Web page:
Here’s the question: What’s your pet peeve as a designer? Now, there are all kinds of possible responses to this one, but I’m going with my favorite four. You can offer something different, if you want, under “other.” I don’t think this is going to be a tough one for you to answer. Unfortunately, you can only pick one.

Have fun!

If you have any ideas for poll topics, please pass them on. I’d like to try running a poll every couple of weeks or so.

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Poll results: All-cap headlines

z POLL ALL-CAP HEDLINESTHE QUESTION WAS “All-cap headlines: do they work,” and it’s clear most of you who responded (41 total votes) think “Sometimes…on the right feature package.” That response drew 20 of the 41 votes, for about 49%

The negative response, “Nope…they’re just another design fad,” drew the next-highest number of votes, but halved the winning response with only 10 votes.

“Sure…what’s the fuss about” and “Yes…to bring special emphasis to a news story,” each drew five votes.

The one “other” response? “All caps are hard to read, they say.”

What’s the point? Well, for those of you who responded, it seems you’re just not all that concerned about the use of all-caps headlines.

The next poll? Not sure. What would you like to see? Type? Color? Structure? I’m open to suggestions!

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Poll: All-caps headlines—Good or bad?

PREVIOUS POSTS have mentioned concern about all-caps headlines. That is: most of you don’t seem to like them. For my part, I’ve never really understood why designers use them, except for use on a special features package.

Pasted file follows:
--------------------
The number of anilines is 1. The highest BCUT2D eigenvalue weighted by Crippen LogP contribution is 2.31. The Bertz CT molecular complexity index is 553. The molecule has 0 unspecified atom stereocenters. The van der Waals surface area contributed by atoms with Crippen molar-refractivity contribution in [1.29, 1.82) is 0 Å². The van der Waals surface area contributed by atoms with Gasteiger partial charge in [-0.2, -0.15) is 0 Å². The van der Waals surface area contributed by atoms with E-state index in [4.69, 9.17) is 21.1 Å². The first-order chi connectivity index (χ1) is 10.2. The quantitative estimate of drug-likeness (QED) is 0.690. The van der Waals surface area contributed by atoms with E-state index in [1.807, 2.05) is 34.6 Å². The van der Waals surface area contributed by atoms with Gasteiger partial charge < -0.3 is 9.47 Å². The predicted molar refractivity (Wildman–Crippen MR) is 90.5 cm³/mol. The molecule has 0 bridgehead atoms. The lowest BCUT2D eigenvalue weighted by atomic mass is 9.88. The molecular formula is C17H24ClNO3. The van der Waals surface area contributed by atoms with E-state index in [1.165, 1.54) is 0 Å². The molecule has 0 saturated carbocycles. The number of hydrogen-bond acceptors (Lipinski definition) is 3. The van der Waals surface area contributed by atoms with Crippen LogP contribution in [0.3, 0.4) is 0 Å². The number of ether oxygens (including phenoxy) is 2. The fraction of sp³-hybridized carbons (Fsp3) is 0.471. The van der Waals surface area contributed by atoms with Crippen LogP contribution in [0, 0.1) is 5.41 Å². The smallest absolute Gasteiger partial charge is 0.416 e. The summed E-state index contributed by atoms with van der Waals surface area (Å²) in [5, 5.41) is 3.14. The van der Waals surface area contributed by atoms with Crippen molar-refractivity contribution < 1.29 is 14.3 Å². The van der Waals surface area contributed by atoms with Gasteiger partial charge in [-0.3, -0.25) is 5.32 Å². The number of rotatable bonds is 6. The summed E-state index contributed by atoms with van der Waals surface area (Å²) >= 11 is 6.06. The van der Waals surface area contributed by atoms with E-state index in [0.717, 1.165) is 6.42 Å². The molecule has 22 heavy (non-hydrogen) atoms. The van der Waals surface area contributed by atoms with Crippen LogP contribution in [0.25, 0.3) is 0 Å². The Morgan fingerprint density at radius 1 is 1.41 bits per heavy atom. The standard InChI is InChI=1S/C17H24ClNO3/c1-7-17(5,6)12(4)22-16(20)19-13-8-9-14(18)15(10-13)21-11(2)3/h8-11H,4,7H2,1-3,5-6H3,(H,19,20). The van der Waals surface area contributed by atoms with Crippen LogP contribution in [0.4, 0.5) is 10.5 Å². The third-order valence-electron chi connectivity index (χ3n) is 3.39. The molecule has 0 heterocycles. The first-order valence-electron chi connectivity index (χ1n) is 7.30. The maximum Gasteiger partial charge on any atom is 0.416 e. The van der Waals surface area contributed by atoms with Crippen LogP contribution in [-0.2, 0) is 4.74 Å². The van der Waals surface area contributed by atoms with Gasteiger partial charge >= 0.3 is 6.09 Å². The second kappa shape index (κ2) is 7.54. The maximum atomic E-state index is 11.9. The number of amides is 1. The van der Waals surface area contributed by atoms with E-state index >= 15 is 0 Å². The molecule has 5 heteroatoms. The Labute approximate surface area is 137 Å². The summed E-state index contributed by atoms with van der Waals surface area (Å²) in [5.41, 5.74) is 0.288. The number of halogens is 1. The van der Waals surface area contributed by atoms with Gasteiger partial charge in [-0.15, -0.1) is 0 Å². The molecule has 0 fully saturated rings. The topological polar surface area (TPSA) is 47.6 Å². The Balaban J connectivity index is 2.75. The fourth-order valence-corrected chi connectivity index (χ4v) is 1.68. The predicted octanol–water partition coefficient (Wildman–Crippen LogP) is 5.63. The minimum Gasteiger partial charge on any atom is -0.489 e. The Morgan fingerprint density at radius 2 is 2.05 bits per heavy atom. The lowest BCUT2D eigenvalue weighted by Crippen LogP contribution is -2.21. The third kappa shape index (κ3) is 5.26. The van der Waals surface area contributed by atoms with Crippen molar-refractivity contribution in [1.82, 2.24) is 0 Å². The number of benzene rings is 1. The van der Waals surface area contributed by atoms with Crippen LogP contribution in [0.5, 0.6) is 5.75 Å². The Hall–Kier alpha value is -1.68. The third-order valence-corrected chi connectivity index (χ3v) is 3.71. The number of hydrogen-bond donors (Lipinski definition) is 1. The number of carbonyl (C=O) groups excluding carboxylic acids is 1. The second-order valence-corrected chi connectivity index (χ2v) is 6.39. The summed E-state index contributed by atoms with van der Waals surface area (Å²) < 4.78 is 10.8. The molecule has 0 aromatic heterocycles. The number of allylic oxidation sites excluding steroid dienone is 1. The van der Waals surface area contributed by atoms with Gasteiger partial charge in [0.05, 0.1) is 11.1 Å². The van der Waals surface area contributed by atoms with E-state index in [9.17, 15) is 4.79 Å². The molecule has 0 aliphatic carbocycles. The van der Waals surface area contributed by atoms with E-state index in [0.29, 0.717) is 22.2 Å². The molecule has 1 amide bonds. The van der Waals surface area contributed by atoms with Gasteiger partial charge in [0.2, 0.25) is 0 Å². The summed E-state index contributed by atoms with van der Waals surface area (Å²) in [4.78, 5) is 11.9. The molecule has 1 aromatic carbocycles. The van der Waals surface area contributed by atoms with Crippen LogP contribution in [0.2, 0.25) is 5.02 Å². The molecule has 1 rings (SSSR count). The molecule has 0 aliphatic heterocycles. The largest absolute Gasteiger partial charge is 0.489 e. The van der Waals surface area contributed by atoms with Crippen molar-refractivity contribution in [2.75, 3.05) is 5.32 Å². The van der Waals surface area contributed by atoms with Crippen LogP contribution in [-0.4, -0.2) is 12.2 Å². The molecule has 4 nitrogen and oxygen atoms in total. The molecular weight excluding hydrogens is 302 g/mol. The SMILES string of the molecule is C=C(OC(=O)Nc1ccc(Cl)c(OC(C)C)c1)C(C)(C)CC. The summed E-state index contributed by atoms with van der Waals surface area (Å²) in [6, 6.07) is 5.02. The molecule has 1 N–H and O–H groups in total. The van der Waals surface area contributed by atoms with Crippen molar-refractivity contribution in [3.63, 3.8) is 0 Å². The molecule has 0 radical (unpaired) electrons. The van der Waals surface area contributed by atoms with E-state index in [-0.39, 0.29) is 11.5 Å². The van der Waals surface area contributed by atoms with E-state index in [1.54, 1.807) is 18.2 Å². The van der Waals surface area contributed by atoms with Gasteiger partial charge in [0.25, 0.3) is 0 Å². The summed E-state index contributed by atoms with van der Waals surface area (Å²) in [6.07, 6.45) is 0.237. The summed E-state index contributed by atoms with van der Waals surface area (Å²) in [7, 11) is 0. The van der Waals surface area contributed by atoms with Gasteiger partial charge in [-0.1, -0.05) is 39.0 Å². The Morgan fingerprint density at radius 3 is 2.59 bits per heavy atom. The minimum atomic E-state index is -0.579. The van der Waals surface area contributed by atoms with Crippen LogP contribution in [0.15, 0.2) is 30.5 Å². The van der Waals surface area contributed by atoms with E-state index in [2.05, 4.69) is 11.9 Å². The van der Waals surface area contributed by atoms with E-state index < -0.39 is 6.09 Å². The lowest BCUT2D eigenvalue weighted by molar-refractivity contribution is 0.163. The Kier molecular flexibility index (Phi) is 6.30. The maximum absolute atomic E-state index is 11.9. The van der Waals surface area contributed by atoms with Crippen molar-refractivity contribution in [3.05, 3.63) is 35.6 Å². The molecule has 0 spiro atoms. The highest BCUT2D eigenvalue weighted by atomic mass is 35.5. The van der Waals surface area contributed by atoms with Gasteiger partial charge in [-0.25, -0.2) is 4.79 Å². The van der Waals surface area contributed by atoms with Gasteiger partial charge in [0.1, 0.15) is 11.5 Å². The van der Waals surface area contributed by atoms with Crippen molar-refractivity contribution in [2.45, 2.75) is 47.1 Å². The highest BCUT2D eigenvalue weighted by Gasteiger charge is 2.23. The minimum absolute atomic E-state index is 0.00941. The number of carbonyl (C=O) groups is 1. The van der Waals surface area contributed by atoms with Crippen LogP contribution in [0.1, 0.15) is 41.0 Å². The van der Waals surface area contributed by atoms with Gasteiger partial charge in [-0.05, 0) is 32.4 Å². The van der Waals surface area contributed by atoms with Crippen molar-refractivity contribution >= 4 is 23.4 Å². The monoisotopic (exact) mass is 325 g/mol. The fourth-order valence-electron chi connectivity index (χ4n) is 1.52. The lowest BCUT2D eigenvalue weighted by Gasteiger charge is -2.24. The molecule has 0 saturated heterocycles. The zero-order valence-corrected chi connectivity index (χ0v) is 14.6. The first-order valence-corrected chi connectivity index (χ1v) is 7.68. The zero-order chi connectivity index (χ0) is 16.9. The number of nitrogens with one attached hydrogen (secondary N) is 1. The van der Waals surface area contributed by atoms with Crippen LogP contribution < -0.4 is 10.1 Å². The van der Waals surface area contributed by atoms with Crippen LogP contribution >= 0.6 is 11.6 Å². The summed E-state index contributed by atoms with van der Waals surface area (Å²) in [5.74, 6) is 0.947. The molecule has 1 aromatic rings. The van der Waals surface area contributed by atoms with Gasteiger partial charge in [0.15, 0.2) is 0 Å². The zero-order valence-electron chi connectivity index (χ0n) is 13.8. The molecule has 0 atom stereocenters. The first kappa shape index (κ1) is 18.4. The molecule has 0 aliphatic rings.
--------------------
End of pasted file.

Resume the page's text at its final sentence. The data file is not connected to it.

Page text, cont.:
The one advantage to all-caps heads is that they have no descenders—and that can occasionally make a difference in a design. Other than that, all-caps heads seem to add undue emphasis to a package.

Here’s the poll. Cast your vote.

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Poll results: Are contests worth it?

A VERY CLOSE FINISH in this poll, both positive answers. Of 43 total votes, 11 said “Absolutely! They let us know how well we’re doing.” There were 10 votes for “Yes. They help build newsroom morale when we win.” Together, those two categories totaled 49% of the votes.

POLL | CONTESTSThe most negative response, “Not worth a flip. We hardly ever enter” received only 4 votes.

Interesting “other” responses were:

“I think it’s a great way for made-up institutions to create revenue for themselves.’

“Yes, but they’re a pain in the butt.”

“We appreciate feedback.”

“Not worth a flip, but management makes us enter anyway.”

“We rarely win anymore. When we do, it doesn’t boost company morale.”

So, despite the negatives, it’s safe to say the sentiment is pretty much for keeping those contests going.